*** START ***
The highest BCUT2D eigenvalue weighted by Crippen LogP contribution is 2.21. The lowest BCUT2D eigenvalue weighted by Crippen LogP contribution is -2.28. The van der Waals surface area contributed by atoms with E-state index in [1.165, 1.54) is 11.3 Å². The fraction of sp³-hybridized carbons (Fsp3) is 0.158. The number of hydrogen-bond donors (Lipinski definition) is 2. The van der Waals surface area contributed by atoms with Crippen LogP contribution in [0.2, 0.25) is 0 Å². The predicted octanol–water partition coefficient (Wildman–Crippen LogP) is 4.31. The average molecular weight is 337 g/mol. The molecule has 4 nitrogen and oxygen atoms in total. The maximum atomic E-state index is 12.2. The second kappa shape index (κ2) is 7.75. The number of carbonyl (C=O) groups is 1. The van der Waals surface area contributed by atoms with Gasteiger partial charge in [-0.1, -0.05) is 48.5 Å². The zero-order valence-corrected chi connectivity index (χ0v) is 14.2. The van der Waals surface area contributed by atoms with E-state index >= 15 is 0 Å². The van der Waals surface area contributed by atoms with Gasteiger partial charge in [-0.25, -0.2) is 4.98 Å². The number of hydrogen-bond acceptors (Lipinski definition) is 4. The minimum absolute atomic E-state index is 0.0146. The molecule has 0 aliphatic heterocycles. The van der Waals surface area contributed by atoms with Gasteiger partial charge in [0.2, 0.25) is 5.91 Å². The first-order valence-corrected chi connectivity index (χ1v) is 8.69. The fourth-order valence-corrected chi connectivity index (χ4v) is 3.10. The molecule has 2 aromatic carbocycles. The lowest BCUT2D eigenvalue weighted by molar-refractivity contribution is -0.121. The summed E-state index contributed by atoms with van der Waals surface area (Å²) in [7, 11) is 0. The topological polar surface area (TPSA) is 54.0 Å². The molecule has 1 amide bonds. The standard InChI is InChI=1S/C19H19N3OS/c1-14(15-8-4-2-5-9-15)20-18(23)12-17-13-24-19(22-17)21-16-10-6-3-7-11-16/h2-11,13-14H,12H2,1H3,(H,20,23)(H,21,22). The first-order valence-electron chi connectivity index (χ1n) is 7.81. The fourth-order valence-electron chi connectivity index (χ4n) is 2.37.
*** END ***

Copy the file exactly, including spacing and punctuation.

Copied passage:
The highest BCUT2D eigenvalue weighted by Crippen LogP contribution is 2.21. The lowest BCUT2D eigenvalue weighted by Crippen LogP contribution is -2.28. The van der Waals surface area contributed by atoms with E-state index in [1.165, 1.54) is 11.3 Å². The fraction of sp³-hybridized carbons (Fsp3) is 0.158. The number of hydrogen-bond donors (Lipinski definition) is 2. The van der Waals surface area contributed by atoms with Crippen LogP contribution in [0.2, 0.25) is 0 Å². The predicted octanol–water partition coefficient (Wildman–Crippen LogP) is 4.31. The average molecular weight is 337 g/mol. The molecule has 4 nitrogen and oxygen atoms in total. The maximum atomic E-state index is 12.2. The second kappa shape index (κ2) is 7.75. The number of carbonyl (C=O) groups is 1. The van der Waals surface area contributed by atoms with Gasteiger partial charge in [-0.1, -0.05) is 48.5 Å². The zero-order valence-corrected chi connectivity index (χ0v) is 14.2. The van der Waals surface area contributed by atoms with E-state index >= 15 is 0 Å². The van der Waals surface area contributed by atoms with Gasteiger partial charge in [-0.25, -0.2) is 4.98 Å². The number of hydrogen-bond acceptors (Lipinski definition) is 4. The minimum absolute atomic E-state index is 0.0146. The molecule has 0 aliphatic heterocycles. The van der Waals surface area contributed by atoms with Gasteiger partial charge in [0.2, 0.25) is 5.91 Å². The first-order valence-corrected chi connectivity index (χ1v) is 8.69. The fourth-order valence-corrected chi connectivity index (χ4v) is 3.10. The molecule has 2 aromatic carbocycles. The lowest BCUT2D eigenvalue weighted by molar-refractivity contribution is -0.121. The summed E-state index contributed by atoms with van der Waals surface area (Å²) in [7, 11) is 0. The topological polar surface area (TPSA) is 54.0 Å². The molecule has 1 amide bonds. The standard InChI is InChI=1S/C19H19N3OS/c1-14(15-8-4-2-5-9-15)20-18(23)12-17-13-24-19(22-17)21-16-10-6-3-7-11-16/h2-11,13-14H,12H2,1H3,(H,20,23)(H,21,22). The first-order valence-electron chi connectivity index (χ1n) is 7.81. The fourth-order valence-electron chi connectivity index (χ4n) is 2.37.